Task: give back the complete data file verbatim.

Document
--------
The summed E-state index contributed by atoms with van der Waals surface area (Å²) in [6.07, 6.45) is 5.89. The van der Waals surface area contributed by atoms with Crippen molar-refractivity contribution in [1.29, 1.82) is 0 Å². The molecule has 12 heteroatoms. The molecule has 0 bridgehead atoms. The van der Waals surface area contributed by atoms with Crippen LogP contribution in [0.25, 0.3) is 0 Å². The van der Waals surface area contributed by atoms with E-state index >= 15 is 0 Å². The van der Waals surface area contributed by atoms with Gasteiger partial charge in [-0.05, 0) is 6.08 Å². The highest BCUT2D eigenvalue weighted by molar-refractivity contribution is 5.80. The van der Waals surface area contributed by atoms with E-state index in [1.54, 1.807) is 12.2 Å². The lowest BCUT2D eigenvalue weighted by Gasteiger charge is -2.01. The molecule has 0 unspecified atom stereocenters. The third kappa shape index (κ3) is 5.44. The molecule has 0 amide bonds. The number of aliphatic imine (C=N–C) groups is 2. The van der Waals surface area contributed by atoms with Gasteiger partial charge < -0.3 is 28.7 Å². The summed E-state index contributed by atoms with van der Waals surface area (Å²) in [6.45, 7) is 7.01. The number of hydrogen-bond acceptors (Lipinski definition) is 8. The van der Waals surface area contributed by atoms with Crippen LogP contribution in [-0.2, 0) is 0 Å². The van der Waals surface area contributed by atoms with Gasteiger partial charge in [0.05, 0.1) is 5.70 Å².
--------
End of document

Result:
The summed E-state index contributed by atoms with van der Waals surface area (Å²) in [6.07, 6.45) is 5.89. The van der Waals surface area contributed by atoms with Crippen molar-refractivity contribution in [1.29, 1.82) is 0 Å². The molecule has 12 heteroatoms. The molecule has 0 bridgehead atoms. The van der Waals surface area contributed by atoms with Crippen LogP contribution in [0.25, 0.3) is 0 Å². The van der Waals surface area contributed by atoms with E-state index >= 15 is 0 Å². The van der Waals surface area contributed by atoms with Gasteiger partial charge in [-0.05, 0) is 6.08 Å². The highest BCUT2D eigenvalue weighted by molar-refractivity contribution is 5.80. The van der Waals surface area contributed by atoms with E-state index in [1.54, 1.807) is 12.2 Å². The lowest BCUT2D eigenvalue weighted by Gasteiger charge is -2.01. The molecule has 0 unspecified atom stereocenters. The third kappa shape index (κ3) is 5.44. The molecule has 0 amide bonds. The number of aliphatic imine (C=N–C) groups is 2. The van der Waals surface area contributed by atoms with Gasteiger partial charge < -0.3 is 28.7 Å². The summed E-state index contributed by atoms with van der Waals surface area (Å²) in [6.45, 7) is 7.01. The number of hydrogen-bond acceptors (Lipinski definition) is 8. The van der Waals surface area contributed by atoms with Crippen LogP contribution in [-0.2, 0) is 0 Å². The van der Waals surface area contributed by atoms with Gasteiger partial charge in [0.05, 0.1) is 5.70 Å².